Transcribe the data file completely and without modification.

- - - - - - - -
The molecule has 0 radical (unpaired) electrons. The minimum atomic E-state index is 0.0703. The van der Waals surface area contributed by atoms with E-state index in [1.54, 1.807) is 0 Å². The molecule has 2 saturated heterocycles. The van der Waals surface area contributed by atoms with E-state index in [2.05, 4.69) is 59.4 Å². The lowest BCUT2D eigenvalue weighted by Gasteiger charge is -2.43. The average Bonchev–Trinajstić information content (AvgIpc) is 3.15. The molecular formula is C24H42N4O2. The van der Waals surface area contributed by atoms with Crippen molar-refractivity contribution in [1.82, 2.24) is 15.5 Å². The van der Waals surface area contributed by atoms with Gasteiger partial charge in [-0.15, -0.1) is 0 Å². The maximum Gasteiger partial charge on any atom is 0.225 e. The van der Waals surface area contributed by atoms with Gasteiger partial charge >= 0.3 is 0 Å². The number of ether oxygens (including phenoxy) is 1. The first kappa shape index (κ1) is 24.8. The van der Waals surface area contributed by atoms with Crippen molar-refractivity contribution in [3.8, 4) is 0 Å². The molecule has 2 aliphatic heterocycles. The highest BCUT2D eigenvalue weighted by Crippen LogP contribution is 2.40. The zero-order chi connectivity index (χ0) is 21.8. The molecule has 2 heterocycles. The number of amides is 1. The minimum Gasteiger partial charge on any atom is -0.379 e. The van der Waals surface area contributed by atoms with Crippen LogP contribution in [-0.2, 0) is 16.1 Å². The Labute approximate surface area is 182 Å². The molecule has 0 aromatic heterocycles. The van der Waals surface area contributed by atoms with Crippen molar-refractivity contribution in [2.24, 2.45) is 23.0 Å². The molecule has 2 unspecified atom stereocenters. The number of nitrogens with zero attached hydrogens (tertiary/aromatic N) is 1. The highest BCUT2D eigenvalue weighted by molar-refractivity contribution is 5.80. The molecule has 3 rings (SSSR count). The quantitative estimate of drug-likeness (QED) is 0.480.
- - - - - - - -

The molecule has 0 radical (unpaired) electrons. The minimum atomic E-state index is 0.0703. The van der Waals surface area contributed by atoms with E-state index in [1.54, 1.807) is 0 Å². The molecule has 2 saturated heterocycles. The van der Waals surface area contributed by atoms with E-state index in [2.05, 4.69) is 59.4 Å². The lowest BCUT2D eigenvalue weighted by Gasteiger charge is -2.43. The average Bonchev–Trinajstić information content (AvgIpc) is 3.15. The molecular formula is C24H42N4O2. The van der Waals surface area contributed by atoms with Crippen molar-refractivity contribution in [1.82, 2.24) is 15.5 Å². The van der Waals surface area contributed by atoms with Gasteiger partial charge in [-0.15, -0.1) is 0 Å². The maximum Gasteiger partial charge on any atom is 0.225 e. The van der Waals surface area contributed by atoms with Gasteiger partial charge >= 0.3 is 0 Å². The number of ether oxygens (including phenoxy) is 1. The first kappa shape index (κ1) is 24.8. The van der Waals surface area contributed by atoms with Crippen molar-refractivity contribution in [3.8, 4) is 0 Å². The molecule has 2 aliphatic heterocycles. The highest BCUT2D eigenvalue weighted by Crippen LogP contribution is 2.40. The zero-order chi connectivity index (χ0) is 21.8. The molecule has 2 heterocycles. The number of amides is 1. The minimum Gasteiger partial charge on any atom is -0.379 e. The van der Waals surface area contributed by atoms with Crippen LogP contribution in [-0.2, 0) is 16.1 Å². The Labute approximate surface area is 182 Å². The molecule has 0 aromatic heterocycles. The van der Waals surface area contributed by atoms with Crippen molar-refractivity contribution in [2.24, 2.45) is 23.0 Å². The molecule has 2 unspecified atom stereocenters. The number of nitrogens with zero attached hydrogens (tertiary/aromatic N) is 1. The highest BCUT2D eigenvalue weighted by molar-refractivity contribution is 5.80. The molecule has 3 rings (SSSR count). The quantitative estimate of drug-likeness (QED) is 0.480.